- A variety of information of interest to those involved in genealogical research in New England, with an emphasis is on tools and resources, on and off the internet. (cyndislist.com)
- The earliest known evidence of human presence in the area now known as England was that of Homo antecessor, dating to approximately 780,000 years ago. (wikipedia.org)
- The oldest proto-human bones discovered in England date from 500,000 years ago. (wikipedia.org)
- Nearly 8.5 million acres of New England forests have been lost to development or fragmentation over the last 120 years. (guidestar.org)
- CDC will host a PHONE ONLY press briefing to discuss two New England Journal of Medicine articles by CDC authors on H1N1 Flu. (cdc.gov)
- Despite blowing leads of 14-0 and 28-13, New England held its ground as Tom Brady threw for 350 yards and three touchdowns before Adam Vinatieri kicked a game-winning 29-yard field goal with 17 seconds left. (patriots.com)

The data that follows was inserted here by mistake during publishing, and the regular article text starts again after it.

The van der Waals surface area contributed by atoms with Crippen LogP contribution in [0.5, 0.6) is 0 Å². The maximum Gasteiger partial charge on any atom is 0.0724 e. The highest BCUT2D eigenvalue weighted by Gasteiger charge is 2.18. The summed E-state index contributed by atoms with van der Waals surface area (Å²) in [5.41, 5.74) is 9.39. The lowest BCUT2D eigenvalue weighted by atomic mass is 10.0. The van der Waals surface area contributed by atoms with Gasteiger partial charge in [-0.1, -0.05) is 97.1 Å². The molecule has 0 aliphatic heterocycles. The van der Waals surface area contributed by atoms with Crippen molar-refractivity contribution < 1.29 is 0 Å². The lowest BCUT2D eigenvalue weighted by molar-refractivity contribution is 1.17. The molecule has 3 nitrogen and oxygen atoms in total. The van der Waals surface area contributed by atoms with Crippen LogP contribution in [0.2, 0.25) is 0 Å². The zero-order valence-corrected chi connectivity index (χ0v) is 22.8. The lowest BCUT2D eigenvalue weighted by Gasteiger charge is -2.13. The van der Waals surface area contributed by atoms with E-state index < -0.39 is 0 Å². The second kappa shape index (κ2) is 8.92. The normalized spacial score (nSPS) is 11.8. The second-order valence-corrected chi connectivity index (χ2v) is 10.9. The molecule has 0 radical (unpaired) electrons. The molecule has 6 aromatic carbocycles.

- Historic New England is committed to implementing reparative language description for existing collections and creating respectful and inclusive language description for new collections. (historicnewengland.org)
- Notifications of laboratory-confirmed invasive group A streptococcal infections followed the same seasonal pattern as scarlet fever - a rise through winter with a peak in early spring - and throat isolates obtained across England from patients with scarlet fever identified a genetically diverse population with 16 different "emm" gene types represented. (medscape.com)
- Published quarterly since 1847, The New England Historical and Genealogical Register is the flagship journal of American genealogy and the oldest in the field, focusing on authoritative compiled genealogies. (cyndislist.com)
- Denver owns the league's second-best rushing attack and New England must prepare for two threats out of the Broncos' backfield -- Tatum Bell and Mike Anderson. (patriots.com)
- It is administered by subcutaneous injection and NHS England says it is currently used by more than 46,000 patients. (medscape.com)